Postville Herald from Postville, Iowa on January 23, 1946 · Page 8
Get access to this page with a Free Trial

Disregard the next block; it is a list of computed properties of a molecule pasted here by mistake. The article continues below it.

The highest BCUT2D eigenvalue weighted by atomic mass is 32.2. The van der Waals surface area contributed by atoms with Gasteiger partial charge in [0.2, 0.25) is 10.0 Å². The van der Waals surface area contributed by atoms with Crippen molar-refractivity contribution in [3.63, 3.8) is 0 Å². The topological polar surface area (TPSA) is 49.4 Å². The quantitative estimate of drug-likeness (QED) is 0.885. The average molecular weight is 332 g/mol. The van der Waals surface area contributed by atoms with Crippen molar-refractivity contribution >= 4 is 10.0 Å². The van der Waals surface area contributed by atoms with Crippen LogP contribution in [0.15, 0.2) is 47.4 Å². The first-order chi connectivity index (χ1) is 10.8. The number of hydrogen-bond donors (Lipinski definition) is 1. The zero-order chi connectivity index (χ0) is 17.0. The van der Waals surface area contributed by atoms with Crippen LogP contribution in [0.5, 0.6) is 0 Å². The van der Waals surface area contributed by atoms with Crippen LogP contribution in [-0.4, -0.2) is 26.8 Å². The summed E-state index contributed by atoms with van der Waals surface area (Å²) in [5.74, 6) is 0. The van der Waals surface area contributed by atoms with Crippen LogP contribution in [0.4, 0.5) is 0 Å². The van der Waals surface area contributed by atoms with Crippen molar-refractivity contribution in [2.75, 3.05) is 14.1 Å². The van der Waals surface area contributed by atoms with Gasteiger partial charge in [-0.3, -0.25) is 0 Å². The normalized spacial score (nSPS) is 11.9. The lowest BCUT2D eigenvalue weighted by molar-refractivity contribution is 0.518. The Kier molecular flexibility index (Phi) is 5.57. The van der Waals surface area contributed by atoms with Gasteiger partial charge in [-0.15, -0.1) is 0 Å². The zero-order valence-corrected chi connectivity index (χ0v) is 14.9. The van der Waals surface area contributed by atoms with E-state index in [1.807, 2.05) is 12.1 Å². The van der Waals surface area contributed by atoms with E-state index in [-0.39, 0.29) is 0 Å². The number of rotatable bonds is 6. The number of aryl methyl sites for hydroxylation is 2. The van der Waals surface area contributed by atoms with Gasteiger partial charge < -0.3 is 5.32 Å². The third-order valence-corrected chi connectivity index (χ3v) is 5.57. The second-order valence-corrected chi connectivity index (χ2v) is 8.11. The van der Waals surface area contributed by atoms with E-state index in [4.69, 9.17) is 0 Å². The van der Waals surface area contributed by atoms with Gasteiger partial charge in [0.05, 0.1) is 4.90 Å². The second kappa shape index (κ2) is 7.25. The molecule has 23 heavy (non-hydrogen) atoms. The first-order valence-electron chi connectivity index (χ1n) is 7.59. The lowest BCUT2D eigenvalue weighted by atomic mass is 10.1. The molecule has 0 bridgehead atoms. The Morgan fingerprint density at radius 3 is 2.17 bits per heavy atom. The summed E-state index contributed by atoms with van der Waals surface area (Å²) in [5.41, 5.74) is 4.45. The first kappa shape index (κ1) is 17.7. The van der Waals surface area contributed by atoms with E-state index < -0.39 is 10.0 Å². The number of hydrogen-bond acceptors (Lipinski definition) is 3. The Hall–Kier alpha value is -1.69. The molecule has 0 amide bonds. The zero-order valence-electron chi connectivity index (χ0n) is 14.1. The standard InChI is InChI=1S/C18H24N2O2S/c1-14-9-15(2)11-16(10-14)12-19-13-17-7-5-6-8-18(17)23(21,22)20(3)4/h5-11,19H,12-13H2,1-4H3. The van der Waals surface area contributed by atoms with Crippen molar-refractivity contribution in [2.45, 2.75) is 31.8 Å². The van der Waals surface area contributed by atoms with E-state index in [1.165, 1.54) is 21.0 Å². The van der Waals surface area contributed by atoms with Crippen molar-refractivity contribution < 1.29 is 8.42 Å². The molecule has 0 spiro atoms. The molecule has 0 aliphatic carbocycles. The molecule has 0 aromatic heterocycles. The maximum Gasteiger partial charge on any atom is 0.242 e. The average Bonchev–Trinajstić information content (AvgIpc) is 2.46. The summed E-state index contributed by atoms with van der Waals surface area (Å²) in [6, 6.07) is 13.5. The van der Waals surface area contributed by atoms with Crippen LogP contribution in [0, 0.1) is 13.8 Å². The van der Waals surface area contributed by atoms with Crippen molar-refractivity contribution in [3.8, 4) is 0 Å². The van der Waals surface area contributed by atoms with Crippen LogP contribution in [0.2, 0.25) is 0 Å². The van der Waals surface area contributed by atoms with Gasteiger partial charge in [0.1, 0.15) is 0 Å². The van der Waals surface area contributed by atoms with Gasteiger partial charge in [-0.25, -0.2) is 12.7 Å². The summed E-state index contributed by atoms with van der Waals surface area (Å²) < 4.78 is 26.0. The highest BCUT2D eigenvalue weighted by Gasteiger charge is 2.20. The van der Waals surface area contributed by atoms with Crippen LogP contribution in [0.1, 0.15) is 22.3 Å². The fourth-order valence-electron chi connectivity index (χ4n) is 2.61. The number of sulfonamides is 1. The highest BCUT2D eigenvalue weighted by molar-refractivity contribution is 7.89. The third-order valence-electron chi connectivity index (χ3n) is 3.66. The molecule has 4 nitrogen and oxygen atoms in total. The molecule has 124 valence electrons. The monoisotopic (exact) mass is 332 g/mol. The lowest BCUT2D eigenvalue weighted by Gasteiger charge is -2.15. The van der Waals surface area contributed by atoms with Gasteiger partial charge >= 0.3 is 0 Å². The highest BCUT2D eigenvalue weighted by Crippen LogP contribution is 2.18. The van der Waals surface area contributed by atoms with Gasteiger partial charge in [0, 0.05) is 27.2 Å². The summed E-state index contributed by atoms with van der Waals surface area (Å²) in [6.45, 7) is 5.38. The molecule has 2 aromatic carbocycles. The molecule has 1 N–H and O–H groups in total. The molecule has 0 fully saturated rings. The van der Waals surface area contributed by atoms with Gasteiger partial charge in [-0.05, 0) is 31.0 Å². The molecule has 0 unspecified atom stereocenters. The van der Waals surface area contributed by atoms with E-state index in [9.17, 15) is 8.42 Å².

Postville Herald from Postville, Iowa · Page 8

Postville, Iowa
Issue Date:
Wednesday, January 23, 1946
Page 8
Start Free Trial